Great question -
You raise many issues -
The first is the concept of "VBAC" or vaginal birth after C-section. While the debate has gone back and forth most obstetricians and nurse midwives would agree that patients who have delivered by c-section previously are much more likely to have a c-section again.
The reason this should be a consideration in your planning is that you correctly surmise that some distortion, change in shape or trauma to the labia can happen during childbirth.
However, it is important to recognize that over 75% of women getting a labiaplasty have it before they are done having children.
The decision is yours and your doctor's - you need to assess your concerns and the benefit you may have by pursuing the procedure now vs. the risk that you may need additional surgery after additional children (most practioners would ascribe a small risk to that possibility.)
I hope this helps.
If you have only notice the change in your labia since pregnancy and childbirth then I would suggest waiting.
Most patients who have a labioplasty procedure have not had children. It is possible that blood engorgement in the area during pregnancy has caused the changes you are noticing and for that reason best to wait until you have your second child.
There is no definitive answer to your question, but here are various thoughts/facts that may have an impact on your decsion:
- In a recent survey, about 2/3 of the patients undergoing labiaplasty had not yet had children.
- To some degree, it depends on the amount of discomfort you are experiencing and the timing of planning your next child.
- Labiaplasty does not ensure that your pain will be relieved but only that the labia will be reduced.
- Also take into consideration, that in the same survey above, we discovered that although we advised paitents to refrain from intercourse for 6 weeks after the procedure, most of our patients did not feel comfortable until 8 weeks.
- Traumatic vaginal deliveries may result in labial injury, and I have had occasion to repair this on several occasions. This may mean that if you deliver vaginally (VBAC) you could sustain additional injuries to the labial reduction.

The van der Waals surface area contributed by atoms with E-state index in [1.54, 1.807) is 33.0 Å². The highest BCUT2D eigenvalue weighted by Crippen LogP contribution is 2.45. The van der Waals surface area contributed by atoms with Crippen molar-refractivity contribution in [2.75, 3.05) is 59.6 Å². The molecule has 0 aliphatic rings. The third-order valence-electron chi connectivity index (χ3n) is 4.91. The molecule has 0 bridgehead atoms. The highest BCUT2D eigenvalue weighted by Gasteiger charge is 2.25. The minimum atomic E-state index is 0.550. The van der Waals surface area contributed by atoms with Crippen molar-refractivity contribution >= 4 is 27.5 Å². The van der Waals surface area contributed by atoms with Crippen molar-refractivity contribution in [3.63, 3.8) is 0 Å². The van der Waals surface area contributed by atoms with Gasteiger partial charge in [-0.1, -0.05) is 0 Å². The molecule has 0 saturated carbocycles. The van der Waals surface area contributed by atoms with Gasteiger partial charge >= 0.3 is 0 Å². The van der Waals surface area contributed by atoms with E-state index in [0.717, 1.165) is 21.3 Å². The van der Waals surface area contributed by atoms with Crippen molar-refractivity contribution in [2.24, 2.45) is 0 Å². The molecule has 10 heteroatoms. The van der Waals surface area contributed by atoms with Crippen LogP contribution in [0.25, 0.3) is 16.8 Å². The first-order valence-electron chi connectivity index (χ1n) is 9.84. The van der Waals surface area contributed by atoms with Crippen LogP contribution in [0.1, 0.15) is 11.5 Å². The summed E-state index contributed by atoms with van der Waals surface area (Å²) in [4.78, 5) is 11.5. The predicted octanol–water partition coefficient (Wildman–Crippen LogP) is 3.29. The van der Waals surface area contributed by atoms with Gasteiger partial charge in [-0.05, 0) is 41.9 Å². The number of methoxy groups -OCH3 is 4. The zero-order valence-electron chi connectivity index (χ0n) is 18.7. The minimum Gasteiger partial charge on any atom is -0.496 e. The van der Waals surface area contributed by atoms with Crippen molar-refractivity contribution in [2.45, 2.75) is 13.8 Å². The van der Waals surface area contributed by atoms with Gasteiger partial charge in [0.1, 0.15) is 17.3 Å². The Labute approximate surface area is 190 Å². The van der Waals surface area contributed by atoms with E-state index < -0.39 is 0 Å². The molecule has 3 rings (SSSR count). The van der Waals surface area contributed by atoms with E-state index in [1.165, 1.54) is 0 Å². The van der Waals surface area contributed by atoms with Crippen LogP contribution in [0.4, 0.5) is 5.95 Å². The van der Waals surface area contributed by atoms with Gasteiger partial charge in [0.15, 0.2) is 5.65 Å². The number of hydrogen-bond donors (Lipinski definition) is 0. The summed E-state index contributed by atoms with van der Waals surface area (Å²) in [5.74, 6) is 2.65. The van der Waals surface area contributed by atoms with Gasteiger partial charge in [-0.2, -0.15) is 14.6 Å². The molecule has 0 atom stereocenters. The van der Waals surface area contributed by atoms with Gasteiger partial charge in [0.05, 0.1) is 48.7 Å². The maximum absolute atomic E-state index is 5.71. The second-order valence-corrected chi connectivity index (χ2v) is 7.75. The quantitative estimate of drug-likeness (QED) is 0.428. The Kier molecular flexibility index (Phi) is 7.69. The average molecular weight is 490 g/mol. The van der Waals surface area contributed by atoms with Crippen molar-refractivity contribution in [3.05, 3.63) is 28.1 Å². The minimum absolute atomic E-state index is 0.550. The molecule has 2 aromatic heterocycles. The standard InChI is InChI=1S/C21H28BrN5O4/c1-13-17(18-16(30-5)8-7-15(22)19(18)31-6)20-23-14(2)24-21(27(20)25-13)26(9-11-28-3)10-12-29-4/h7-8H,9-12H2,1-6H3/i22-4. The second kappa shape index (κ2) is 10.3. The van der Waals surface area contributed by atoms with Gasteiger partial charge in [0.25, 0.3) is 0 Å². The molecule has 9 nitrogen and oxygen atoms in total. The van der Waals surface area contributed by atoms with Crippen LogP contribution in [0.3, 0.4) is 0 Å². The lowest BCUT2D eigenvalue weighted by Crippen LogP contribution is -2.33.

From your description, I don't quite understand how the pregnancy caused problems with the vagina. There are several potential explanations, such as uterine prolapse. I would seek the advice of your gynecologist regarding the change in your sex life. In this case, I would not advise vaginoplasty until completion of child birth. On the other hand, preganancy may contribute to enlargement of the labia; if this is the cause of your discomfort, perhaps you will experience relief from labiaplasty.
I hope this helps!
I do not see an advantage to waiting until after further childbirth for your labiaplasty, especially since you had a c-section performed and will most likely have the same done with future children. Good luck!
Generally speaking, I advise patients to wait until after having children before having labiaplasty. This is because pregnancy and childbirth can cause changes to your genital area which may reverse the effects of your labiaplasty, if it were to be performed beforehand. However, because you mention that you delivered by c-section, then it may not be an issue for you.
Timing of labiaplasty - before or after children?
There is no good reason to wait until after having children. Having children/vaginal delivery will not damage the results of your labiaplasty, there is no deleterious effect.
Although you could go ahead with the labiaplasty now, I personally encourage labiaplasty patients to wait until they do not plan to have more children. Often women will be encouraged to go through with a vaginal birth if they have already had a C-section. In this case, stretching of the labia is highly likely. I’d suggest waiting and having one procedure once you’re finished having kids..
Labiaplasty can be performed at anytime and does not need to be timed with childbirth. Since you are having discomfort due to your enlarged labia, you should consider having the procedure soon.
When to have a Labiaplasty
When to have a labiaplasty is when you first notice that there is a problem. The operation is very simple and consist of trimming off the elongated portion of the labia. The operation takes less than 15 minutes and heals in about three weeks. Labiaplasty is performed under local or I.V. sedation. Cost is about $2500.
Your answer regarding when to have labia reduction is the same as so many issues we treat in Plastic Surgery. The time to have your treatment is when you are aware that your displeasure is constant and persistant. There is no medical reason to wait until after childbearing years, especially when you have already had a C section.
Genitourinary Plastic Surgeon